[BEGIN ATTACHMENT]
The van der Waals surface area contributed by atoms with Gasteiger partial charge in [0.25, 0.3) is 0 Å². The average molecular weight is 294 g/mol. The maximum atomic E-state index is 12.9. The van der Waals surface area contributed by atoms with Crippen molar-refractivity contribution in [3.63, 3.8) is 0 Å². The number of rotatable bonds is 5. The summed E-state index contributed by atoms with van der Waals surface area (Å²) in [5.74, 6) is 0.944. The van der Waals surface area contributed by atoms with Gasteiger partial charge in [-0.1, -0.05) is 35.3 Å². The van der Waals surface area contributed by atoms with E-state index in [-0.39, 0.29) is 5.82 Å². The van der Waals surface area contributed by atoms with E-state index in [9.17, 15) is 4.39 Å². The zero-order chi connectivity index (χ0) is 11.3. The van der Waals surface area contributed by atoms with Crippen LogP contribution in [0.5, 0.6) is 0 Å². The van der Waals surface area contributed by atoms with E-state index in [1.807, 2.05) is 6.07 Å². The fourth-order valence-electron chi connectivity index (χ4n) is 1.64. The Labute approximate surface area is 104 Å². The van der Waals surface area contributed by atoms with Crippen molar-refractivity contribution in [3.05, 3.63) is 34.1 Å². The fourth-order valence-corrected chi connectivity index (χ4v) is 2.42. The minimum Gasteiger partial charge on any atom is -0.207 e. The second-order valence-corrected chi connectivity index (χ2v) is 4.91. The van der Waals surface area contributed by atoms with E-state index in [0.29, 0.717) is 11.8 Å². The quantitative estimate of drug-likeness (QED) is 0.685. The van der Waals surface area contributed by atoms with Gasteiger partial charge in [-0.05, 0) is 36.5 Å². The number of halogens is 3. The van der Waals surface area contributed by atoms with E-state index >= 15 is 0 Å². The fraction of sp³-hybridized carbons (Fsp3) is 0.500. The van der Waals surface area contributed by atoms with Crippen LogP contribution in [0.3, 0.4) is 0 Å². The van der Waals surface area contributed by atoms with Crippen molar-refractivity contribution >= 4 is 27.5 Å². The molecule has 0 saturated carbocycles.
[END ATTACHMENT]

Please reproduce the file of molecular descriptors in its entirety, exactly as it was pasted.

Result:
The van der Waals surface area contributed by atoms with Gasteiger partial charge in [0.25, 0.3) is 0 Å². The average molecular weight is 294 g/mol. The maximum atomic E-state index is 12.9. The van der Waals surface area contributed by atoms with Crippen molar-refractivity contribution in [3.63, 3.8) is 0 Å². The number of rotatable bonds is 5. The summed E-state index contributed by atoms with van der Waals surface area (Å²) in [5.74, 6) is 0.944. The van der Waals surface area contributed by atoms with Gasteiger partial charge in [-0.1, -0.05) is 35.3 Å². The van der Waals surface area contributed by atoms with E-state index in [-0.39, 0.29) is 5.82 Å². The van der Waals surface area contributed by atoms with E-state index in [9.17, 15) is 4.39 Å². The zero-order chi connectivity index (χ0) is 11.3. The van der Waals surface area contributed by atoms with Crippen LogP contribution in [0.5, 0.6) is 0 Å². The van der Waals surface area contributed by atoms with E-state index in [1.807, 2.05) is 6.07 Å². The fourth-order valence-electron chi connectivity index (χ4n) is 1.64. The Labute approximate surface area is 104 Å². The van der Waals surface area contributed by atoms with Crippen molar-refractivity contribution in [3.05, 3.63) is 34.1 Å². The fourth-order valence-corrected chi connectivity index (χ4v) is 2.42. The minimum Gasteiger partial charge on any atom is -0.207 e. The second-order valence-corrected chi connectivity index (χ2v) is 4.91. The van der Waals surface area contributed by atoms with E-state index in [0.29, 0.717) is 11.8 Å². The quantitative estimate of drug-likeness (QED) is 0.685. The van der Waals surface area contributed by atoms with Gasteiger partial charge in [-0.05, 0) is 36.5 Å². The number of halogens is 3. The van der Waals surface area contributed by atoms with E-state index >= 15 is 0 Å². The fraction of sp³-hybridized carbons (Fsp3) is 0.500. The van der Waals surface area contributed by atoms with Crippen LogP contribution in [0.3, 0.4) is 0 Å². The van der Waals surface area contributed by atoms with Crippen molar-refractivity contribution >= 4 is 27.5 Å². The molecule has 0 saturated carbocycles.